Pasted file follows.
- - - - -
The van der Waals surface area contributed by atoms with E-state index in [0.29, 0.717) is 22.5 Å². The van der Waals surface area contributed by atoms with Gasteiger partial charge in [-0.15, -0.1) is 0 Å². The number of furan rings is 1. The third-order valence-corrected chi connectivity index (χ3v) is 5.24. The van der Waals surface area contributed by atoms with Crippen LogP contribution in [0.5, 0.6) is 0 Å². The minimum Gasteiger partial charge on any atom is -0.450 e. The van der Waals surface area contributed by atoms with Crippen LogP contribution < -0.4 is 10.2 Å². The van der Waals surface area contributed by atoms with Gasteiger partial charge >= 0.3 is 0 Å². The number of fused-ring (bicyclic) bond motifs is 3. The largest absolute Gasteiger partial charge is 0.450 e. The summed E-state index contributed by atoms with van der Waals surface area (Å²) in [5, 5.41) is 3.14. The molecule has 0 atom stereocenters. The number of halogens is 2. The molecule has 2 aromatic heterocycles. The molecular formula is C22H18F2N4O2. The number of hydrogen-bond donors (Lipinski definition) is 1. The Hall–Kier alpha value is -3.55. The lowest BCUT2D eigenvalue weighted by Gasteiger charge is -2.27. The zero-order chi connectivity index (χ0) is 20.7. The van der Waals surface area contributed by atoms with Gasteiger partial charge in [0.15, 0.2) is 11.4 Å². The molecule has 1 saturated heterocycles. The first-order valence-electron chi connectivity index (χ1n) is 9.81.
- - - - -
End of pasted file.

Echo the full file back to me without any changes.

The van der Waals surface area contributed by atoms with E-state index in [0.29, 0.717) is 22.5 Å². The van der Waals surface area contributed by atoms with Gasteiger partial charge in [-0.15, -0.1) is 0 Å². The number of furan rings is 1. The third-order valence-corrected chi connectivity index (χ3v) is 5.24. The van der Waals surface area contributed by atoms with Crippen LogP contribution in [0.5, 0.6) is 0 Å². The minimum Gasteiger partial charge on any atom is -0.450 e. The van der Waals surface area contributed by atoms with Crippen LogP contribution < -0.4 is 10.2 Å². The van der Waals surface area contributed by atoms with Gasteiger partial charge >= 0.3 is 0 Å². The number of fused-ring (bicyclic) bond motifs is 3. The largest absolute Gasteiger partial charge is 0.450 e. The summed E-state index contributed by atoms with van der Waals surface area (Å²) in [5, 5.41) is 3.14. The molecule has 0 atom stereocenters. The number of halogens is 2. The molecule has 2 aromatic heterocycles. The molecular formula is C22H18F2N4O2. The number of hydrogen-bond donors (Lipinski definition) is 1. The Hall–Kier alpha value is -3.55. The lowest BCUT2D eigenvalue weighted by Gasteiger charge is -2.27. The zero-order chi connectivity index (χ0) is 20.7. The van der Waals surface area contributed by atoms with Gasteiger partial charge in [0.15, 0.2) is 11.4 Å². The molecule has 1 saturated heterocycles. The first-order valence-electron chi connectivity index (χ1n) is 9.81.